As a new school, this robotics experience was cited by our team members as a unifying opportunity to meet new friends. Both teams put countless hours before school, after school and weekends getting ready for the big competition. The boys team won the 1st place champions award.

The girls team placed 3rd in addition to winning a presentation award. Both teams now advance to the provincial championship at the University of Waterloo. We’re very proud of these kids and the hard work they continue to put in.

H. J. Lassaline Lightning

(Teacher Coach: Carrie Gagnier/2nd Coach: Jeff Gagnier)


Lassaline competed for the first time this year, so we were a rookie team and did not know what to expect. The students spent every lunch recess and after school to learn and perfect their performance.

Our team was the first team in Ontario to complete the Animal Conservation Mission. We placed 2nd overall and are off to Waterloo to compete on February 4th. Our team's motto, "We're all in this together". ​

Our Lady of Mount Carmel Master Builders
(Teacher Coach: Brian Angus)

We competed Saturday and enjoyed the day.  Our team had many failures and successes throughout the day, but ultimately ended up doing very well.


The student's project was selected as the Most Innovative Solution.  We also qualified for the Provincial West qualifier in Waterloo for Feb. 4th. 2017.



Our highlight has to be the surprise 80 points our robot earned during the competition. (Special thanks to Lassaline here) This truly put us over the top.



Coding Craze @ Notre Dame Catholic Elementary School



This week, the entire student body at Notre Dame Elementary School, JK - Grade 8,  participated in Hour of Code activities.   When I stopped in to check out all the excitement, I quickly realized that Coding at Notre Dame was much more than an activity, it is a movement.  In addition to coding with their Grade ½ and Grade 8 class, I had the pleasure of spending time with two members of their Coding Club, Antonio and Gabriel. These two coders blew me away with their knowledge, passion and ability to create and share games online.  I encourage you to take some time to read their journey below.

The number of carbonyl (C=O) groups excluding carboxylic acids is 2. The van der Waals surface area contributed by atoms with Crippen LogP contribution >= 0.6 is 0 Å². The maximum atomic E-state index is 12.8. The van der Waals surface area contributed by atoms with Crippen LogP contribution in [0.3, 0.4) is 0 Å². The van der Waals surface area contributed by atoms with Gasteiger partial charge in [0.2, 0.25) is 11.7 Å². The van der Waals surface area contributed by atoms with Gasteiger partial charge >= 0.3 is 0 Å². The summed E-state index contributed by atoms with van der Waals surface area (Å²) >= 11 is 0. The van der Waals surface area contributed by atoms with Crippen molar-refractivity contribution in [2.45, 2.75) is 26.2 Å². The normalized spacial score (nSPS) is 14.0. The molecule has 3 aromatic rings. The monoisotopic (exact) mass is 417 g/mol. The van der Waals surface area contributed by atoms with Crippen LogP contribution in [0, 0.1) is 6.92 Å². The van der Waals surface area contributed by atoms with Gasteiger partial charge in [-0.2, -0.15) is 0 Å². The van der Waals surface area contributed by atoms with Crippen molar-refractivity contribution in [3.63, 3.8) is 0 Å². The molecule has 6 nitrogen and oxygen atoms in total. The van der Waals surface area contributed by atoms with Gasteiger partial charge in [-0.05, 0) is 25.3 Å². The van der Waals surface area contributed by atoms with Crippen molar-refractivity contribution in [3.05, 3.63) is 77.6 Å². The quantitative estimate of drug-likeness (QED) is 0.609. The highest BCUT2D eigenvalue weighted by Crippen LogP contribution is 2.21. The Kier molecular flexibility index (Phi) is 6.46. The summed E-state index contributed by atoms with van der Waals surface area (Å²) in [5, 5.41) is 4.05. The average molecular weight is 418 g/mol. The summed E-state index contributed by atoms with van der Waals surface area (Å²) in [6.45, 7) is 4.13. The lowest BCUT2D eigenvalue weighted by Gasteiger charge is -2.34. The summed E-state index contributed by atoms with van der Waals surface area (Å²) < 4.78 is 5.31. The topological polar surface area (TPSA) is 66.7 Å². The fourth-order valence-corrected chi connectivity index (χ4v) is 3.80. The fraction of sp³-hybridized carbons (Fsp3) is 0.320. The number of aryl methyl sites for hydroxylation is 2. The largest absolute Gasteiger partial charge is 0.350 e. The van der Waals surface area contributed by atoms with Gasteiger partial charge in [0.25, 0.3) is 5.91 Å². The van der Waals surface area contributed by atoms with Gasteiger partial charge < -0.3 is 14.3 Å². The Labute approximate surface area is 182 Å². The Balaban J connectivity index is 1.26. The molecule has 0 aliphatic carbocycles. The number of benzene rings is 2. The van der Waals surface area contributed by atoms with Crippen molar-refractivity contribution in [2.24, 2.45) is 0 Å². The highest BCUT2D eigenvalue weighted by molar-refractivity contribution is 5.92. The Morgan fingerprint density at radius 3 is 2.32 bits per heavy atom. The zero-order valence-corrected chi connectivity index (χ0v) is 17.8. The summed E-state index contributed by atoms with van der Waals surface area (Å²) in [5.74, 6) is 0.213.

Notre Dame Coding Club
Gabriel:
When we first announced coding club we had a lot of students interested.  During coding club we all go into the Hub and we get devices and start working.  Some kids are working in Code.org, some play on Lightbot and some of us are making games.  

Antonio:
The coding club meets once a week, but we like to come as often as we can.  



Last year Mr. Hooper and Ms. Ouellette put out a Game/App Creation Contest for the Coding Club.  We (Antonio, Gabriel, Hunter and Massimo) not only made a game, we made an entire gaming site, called Arcade Mania. We created games called Tap Band, Brick Breaker, Pong and Tappy Road. We modelled our games after existing games, but this year we made our own from scratch.  

We created a survey to see how people like our games and what their favourite games are.  Our survey currently shows Tappy Road is our most popular game and our least popular is Brick Breaker.  We would appreciate it if you could try out our games and take our survey.


Gabriel:
My favourite game is the Pizza Simulator. I spent a lot of time making it and it is one of our newer games.  I like this game because it looks nice, it has music in the background and is fun to play.  People who play this game get to make pizzas. They earn money from each pizza they make and can use it to build their restaurant.